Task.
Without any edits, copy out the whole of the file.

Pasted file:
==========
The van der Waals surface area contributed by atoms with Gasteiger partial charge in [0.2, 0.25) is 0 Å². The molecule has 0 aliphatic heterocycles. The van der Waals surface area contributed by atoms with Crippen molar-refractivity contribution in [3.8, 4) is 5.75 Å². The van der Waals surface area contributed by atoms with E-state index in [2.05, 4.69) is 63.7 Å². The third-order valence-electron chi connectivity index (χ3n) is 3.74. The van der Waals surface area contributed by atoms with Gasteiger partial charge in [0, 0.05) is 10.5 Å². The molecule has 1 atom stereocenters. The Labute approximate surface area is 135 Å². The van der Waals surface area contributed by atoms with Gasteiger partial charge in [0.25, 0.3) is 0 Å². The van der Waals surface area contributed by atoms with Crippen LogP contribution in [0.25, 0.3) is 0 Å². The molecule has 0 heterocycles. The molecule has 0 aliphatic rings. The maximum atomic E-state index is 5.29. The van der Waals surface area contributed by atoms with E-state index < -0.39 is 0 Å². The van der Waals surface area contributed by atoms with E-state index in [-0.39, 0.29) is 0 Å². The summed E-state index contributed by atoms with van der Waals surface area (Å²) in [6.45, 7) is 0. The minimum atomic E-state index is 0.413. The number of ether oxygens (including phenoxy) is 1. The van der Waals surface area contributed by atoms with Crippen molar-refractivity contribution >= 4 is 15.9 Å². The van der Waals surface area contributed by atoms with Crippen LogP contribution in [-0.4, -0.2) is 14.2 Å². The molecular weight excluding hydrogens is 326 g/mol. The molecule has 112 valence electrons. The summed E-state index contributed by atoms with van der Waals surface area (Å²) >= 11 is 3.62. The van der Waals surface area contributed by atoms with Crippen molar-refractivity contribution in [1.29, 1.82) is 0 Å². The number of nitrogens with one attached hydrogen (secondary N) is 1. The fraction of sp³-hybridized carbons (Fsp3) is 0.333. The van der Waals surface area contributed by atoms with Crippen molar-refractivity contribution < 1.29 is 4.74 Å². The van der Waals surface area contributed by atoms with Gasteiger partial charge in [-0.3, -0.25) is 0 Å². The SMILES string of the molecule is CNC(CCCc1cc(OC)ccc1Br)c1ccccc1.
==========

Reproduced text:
The van der Waals surface area contributed by atoms with Gasteiger partial charge in [0.2, 0.25) is 0 Å². The molecule has 0 aliphatic heterocycles. The van der Waals surface area contributed by atoms with Crippen molar-refractivity contribution in [3.8, 4) is 5.75 Å². The van der Waals surface area contributed by atoms with E-state index in [2.05, 4.69) is 63.7 Å². The third-order valence-electron chi connectivity index (χ3n) is 3.74. The van der Waals surface area contributed by atoms with Gasteiger partial charge in [0, 0.05) is 10.5 Å². The molecule has 1 atom stereocenters. The Labute approximate surface area is 135 Å². The van der Waals surface area contributed by atoms with Gasteiger partial charge in [0.25, 0.3) is 0 Å². The van der Waals surface area contributed by atoms with Crippen LogP contribution in [0.25, 0.3) is 0 Å². The molecule has 0 heterocycles. The molecule has 0 aliphatic rings. The maximum atomic E-state index is 5.29. The van der Waals surface area contributed by atoms with E-state index < -0.39 is 0 Å². The van der Waals surface area contributed by atoms with E-state index in [-0.39, 0.29) is 0 Å². The summed E-state index contributed by atoms with van der Waals surface area (Å²) in [6.45, 7) is 0. The minimum atomic E-state index is 0.413. The number of ether oxygens (including phenoxy) is 1. The van der Waals surface area contributed by atoms with Crippen molar-refractivity contribution >= 4 is 15.9 Å². The van der Waals surface area contributed by atoms with Crippen LogP contribution in [-0.4, -0.2) is 14.2 Å². The molecular weight excluding hydrogens is 326 g/mol. The molecule has 112 valence electrons. The summed E-state index contributed by atoms with van der Waals surface area (Å²) >= 11 is 3.62. The van der Waals surface area contributed by atoms with Crippen molar-refractivity contribution in [1.29, 1.82) is 0 Å². The number of nitrogens with one attached hydrogen (secondary N) is 1. The fraction of sp³-hybridized carbons (Fsp3) is 0.333. The van der Waals surface area contributed by atoms with Crippen molar-refractivity contribution < 1.29 is 4.74 Å². The van der Waals surface area contributed by atoms with Gasteiger partial charge in [-0.3, -0.25) is 0 Å². The SMILES string of the molecule is CNC(CCCc1cc(OC)ccc1Br)c1ccccc1.